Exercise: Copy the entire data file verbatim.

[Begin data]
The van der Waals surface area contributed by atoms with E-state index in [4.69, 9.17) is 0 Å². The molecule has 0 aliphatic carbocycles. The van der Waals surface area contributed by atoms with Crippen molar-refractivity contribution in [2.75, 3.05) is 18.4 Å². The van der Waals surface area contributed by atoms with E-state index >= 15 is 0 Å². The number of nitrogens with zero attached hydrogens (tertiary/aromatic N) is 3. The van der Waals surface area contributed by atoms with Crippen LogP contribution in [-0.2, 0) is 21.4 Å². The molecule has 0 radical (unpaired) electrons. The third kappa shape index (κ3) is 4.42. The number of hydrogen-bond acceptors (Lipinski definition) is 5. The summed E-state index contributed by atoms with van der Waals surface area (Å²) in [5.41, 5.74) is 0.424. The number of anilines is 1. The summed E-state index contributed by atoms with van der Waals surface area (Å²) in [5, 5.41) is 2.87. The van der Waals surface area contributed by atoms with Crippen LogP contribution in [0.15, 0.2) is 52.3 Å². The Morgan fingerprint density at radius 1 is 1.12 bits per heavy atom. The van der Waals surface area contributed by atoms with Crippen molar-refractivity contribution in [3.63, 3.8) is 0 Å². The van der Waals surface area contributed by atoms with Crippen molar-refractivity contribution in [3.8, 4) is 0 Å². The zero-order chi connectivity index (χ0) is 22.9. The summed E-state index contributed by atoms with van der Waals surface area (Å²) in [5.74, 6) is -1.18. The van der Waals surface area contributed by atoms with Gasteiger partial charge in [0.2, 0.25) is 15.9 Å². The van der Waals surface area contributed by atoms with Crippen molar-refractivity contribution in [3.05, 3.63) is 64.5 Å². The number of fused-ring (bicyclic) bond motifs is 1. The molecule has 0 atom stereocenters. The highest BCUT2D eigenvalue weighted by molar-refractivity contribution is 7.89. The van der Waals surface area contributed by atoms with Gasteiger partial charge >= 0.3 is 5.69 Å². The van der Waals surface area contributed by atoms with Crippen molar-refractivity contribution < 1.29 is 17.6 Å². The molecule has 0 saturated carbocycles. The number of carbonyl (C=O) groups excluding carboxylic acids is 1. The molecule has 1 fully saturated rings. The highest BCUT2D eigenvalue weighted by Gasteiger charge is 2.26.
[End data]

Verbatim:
The van der Waals surface area contributed by atoms with E-state index in [4.69, 9.17) is 0 Å². The molecule has 0 aliphatic carbocycles. The van der Waals surface area contributed by atoms with Crippen molar-refractivity contribution in [2.75, 3.05) is 18.4 Å². The van der Waals surface area contributed by atoms with E-state index >= 15 is 0 Å². The number of nitrogens with zero attached hydrogens (tertiary/aromatic N) is 3. The van der Waals surface area contributed by atoms with Crippen LogP contribution in [-0.2, 0) is 21.4 Å². The molecule has 0 radical (unpaired) electrons. The third kappa shape index (κ3) is 4.42. The number of hydrogen-bond acceptors (Lipinski definition) is 5. The summed E-state index contributed by atoms with van der Waals surface area (Å²) in [5.41, 5.74) is 0.424. The number of anilines is 1. The summed E-state index contributed by atoms with van der Waals surface area (Å²) in [5, 5.41) is 2.87. The van der Waals surface area contributed by atoms with Crippen LogP contribution in [0.15, 0.2) is 52.3 Å². The Morgan fingerprint density at radius 1 is 1.12 bits per heavy atom. The van der Waals surface area contributed by atoms with Crippen molar-refractivity contribution in [3.63, 3.8) is 0 Å². The van der Waals surface area contributed by atoms with Crippen molar-refractivity contribution in [3.8, 4) is 0 Å². The zero-order chi connectivity index (χ0) is 22.9. The summed E-state index contributed by atoms with van der Waals surface area (Å²) in [5.74, 6) is -1.18. The van der Waals surface area contributed by atoms with Gasteiger partial charge in [0.2, 0.25) is 15.9 Å². The van der Waals surface area contributed by atoms with Crippen molar-refractivity contribution in [3.05, 3.63) is 64.5 Å². The number of fused-ring (bicyclic) bond motifs is 1. The molecule has 0 atom stereocenters. The highest BCUT2D eigenvalue weighted by molar-refractivity contribution is 7.89. The van der Waals surface area contributed by atoms with Gasteiger partial charge >= 0.3 is 5.69 Å². The van der Waals surface area contributed by atoms with Crippen molar-refractivity contribution < 1.29 is 17.6 Å². The molecule has 0 saturated carbocycles. The number of carbonyl (C=O) groups excluding carboxylic acids is 1. The molecule has 1 fully saturated rings. The highest BCUT2D eigenvalue weighted by Gasteiger charge is 2.26.